South Dakota’s electric cooperatives gathered in Pierre January 10 and 11 for the South Dakota Rural Electric Association’s 71st annual meeting. During the meeting, the 317 cooperative leaders, which represented each of the state’s 31 electric cooperatives, heard presentations that focused on grassroots advocacy, the importance of an energized cooperative culture and other aspects impacting electric cooperatives. On Thursday, cooperative directors attended an “In the Boardroom” training session presented by NRECA focusing on Planning Among Regulatory Uncertainty. A session on the importance of grassroots advocacy was also held, which included a state legislative update prior to the evening’s Legislative Dinner, which saw more than 420 people attend. “This year will be a great opportunity to know the new legislators,” said SDREA board president Don Heeren. “Our Co-op Day at the Capitol on February 26 will provide an additional occasion for co-op members, directors and employees to get to know our lawmakers and become more familiar with the legislative process.” The importance of co-op members being involved in their cooperatives was stressed by SDREA’s general manager. “There is so much going on in our industry right now that these meetings take on special meaning,” said SDREA general manager Ed Anderson. “Bringing electric co-op leaders from around the state to discuss issues and spend time with their local legislators adds tremendous value to our organization.” Gov. Dennis Daugaard spoke to the group on Friday morning and commended their work in the state. “You go the extra mile for your members and you’re persistent. We, as a state, need to be persistent in solving our budget issues,” said Daugaard. On Friday morning, representatives of Sen. Tim Johnson, Sen. John Thune and Rep. Kristi Noem spoke to the group and gave an update on issues from a national perspective. Following the meeting, the board of directors held its re-organizational meeting. Southeastern Electric director Don Heeren of Parker was re-elected as the association’s president while Lacreek Electric director Butch Livermont of Martin was re-elected as the association’s vice president. West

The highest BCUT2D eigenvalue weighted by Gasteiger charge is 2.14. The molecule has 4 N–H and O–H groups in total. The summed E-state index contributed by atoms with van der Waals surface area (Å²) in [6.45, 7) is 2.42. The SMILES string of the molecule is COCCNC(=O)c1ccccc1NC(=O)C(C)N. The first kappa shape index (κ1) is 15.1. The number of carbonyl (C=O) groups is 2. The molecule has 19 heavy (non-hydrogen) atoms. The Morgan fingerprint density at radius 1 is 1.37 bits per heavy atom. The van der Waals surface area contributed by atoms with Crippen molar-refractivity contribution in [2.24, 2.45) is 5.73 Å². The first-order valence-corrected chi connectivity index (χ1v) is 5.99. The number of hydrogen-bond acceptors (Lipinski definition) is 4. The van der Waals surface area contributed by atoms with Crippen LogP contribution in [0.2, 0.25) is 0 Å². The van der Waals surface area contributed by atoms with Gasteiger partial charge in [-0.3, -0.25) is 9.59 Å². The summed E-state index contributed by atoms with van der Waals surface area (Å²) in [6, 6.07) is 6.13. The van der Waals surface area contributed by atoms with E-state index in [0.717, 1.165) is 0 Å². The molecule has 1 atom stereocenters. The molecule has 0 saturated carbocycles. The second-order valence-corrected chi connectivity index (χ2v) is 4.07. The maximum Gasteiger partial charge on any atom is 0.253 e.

resenting the Jones County EMS, accepts a check from Ray Greenseth, Murdo Lion’s Club President and Jamie Klingberg from the Modern Woodmen. Photo by Lonna Jackson